If I want to build a house I will consult an architect. To build a dam I will need an engineer. To remove a tumour I need a surgeon. If administration is needed you appoint a gifted administrator. To understand the rotation of the galaxy I need a physicist, and to make wise use of that knowledge I may need a theologian. This of course ties back to finding wisdom through the gifts of the community but it also brings us to…


We must choose with good sense who to trust and what knowledge we seek. This is a process of discernment. I take account of many factors about myself in this process – discernment without self-awareness is a short road to self-justification. Unacknowledged, convictions, opinions, prejudices and whatever we call good common sense are dangerous, they must all be laid out on the table to be examined. Thus when discerning we are doing two things. Ensuring that we are open to learn as well as being shrewd in what sources we trust.

I examine myself for stubbornness. ‘Whoever loves discipline loves knowledge, but those who hate to be rebuked are stupid’ (Proverbs 12). Wisdom is open to correction. In the Old Testament to be stiff necked or hard of heart is to be wrong. Likewise in the Gospels we repeatedly see people who hardened their hearts against God’s kingdom and who could not see the new thing God was doing (e.g. Mark 3 ‘he was grieved at their hardness of heart’).

On the other hand the Gospel does not teach relativism. The open heart of wisdom is not undiscerning. Whilst Jesus teaches with great clarity about not judging people in Matthew 7. Jesus immediately goes on to say ‘Do not give what is holy to dogs; and do not throw your pearls before swine.’ And be aware of ‘false prophets… You will know them by their fruits’.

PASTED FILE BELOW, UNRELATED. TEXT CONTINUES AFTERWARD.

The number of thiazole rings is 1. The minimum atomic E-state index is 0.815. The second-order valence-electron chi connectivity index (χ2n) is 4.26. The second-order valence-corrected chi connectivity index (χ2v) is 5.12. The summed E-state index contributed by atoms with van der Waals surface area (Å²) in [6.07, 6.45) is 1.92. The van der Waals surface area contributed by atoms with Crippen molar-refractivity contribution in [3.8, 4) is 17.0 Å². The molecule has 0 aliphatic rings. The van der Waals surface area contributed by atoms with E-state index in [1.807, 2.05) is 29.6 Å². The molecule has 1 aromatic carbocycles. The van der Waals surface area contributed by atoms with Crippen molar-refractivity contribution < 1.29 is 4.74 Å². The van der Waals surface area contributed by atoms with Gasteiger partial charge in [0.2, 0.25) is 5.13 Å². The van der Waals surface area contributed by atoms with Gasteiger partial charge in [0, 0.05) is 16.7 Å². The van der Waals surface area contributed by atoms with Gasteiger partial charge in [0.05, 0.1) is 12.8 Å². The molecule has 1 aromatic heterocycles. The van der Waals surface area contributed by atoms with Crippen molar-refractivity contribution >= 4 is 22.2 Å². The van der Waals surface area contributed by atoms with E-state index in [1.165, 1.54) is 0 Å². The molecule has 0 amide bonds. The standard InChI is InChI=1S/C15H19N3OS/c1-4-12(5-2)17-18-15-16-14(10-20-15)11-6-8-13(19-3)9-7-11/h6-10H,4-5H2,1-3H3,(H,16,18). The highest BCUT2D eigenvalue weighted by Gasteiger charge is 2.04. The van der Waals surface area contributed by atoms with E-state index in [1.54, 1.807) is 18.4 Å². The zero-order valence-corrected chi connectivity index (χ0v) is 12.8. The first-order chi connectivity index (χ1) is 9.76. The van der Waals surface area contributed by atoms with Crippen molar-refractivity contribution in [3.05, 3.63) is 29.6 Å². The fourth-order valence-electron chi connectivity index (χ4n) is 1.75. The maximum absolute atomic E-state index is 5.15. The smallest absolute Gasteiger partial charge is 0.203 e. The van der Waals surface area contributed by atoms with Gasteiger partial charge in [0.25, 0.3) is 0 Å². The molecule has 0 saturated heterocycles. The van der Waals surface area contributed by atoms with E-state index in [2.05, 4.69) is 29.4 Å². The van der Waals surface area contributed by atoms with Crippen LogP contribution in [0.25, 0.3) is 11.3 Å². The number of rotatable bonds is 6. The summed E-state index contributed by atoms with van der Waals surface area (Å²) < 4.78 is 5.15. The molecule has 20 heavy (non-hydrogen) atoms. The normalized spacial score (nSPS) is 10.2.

The letter to the Hebrews puts it this way.

For though by this time you ought to be teachers, you need someone to teach you again the basic elements of the oracles of God. You need milk, not solid food… solid food is for the mature, for those whose faculties have been trained by practice to distinguish good from evil…

Which brings us nicely to…


 Wisdom is as wisdom does. Wisdom is about practise. In Exodus 31 God calls Bezalel and fills him with divine spirit, with ability, in every kind of craft, and appoints with him Oholiab who is skilled. The word here (chokmah) translated ability and skill is rendered most commonly as wisdom. Wisdom is not a virtue of the ivory tower but of life.


Wisdom walks the way of Jesus which means keeping his commands to love God and neighbour, enemy and each other.  ‘Knowledge puffs up, but love builds up’,  ‘if I… understand all mysteries and all knowledge… but do not have love, I am nothing’ (1 Corinthians 8 and 13).

When in Matthew Jesus says ‘I have come not to abolish but to fulfil’ the law, it was not only his words but his whole life that is the fulfilment. If I want to learn about power, money, success or even systematic theology and biblical studies I may need to look to very different people and places than when I want to learn about kindness, service, faithfulness, generosity, joy or patience. We must prioritise with wisdom based on the example of our teacher.

We all need Information, Sense, and Experience to be wise. We also need much more – I have not even touched on the beginning of wisdom in the fear (awe and wonder) of God or on the place of the Holy Spirit – but that is a beginning.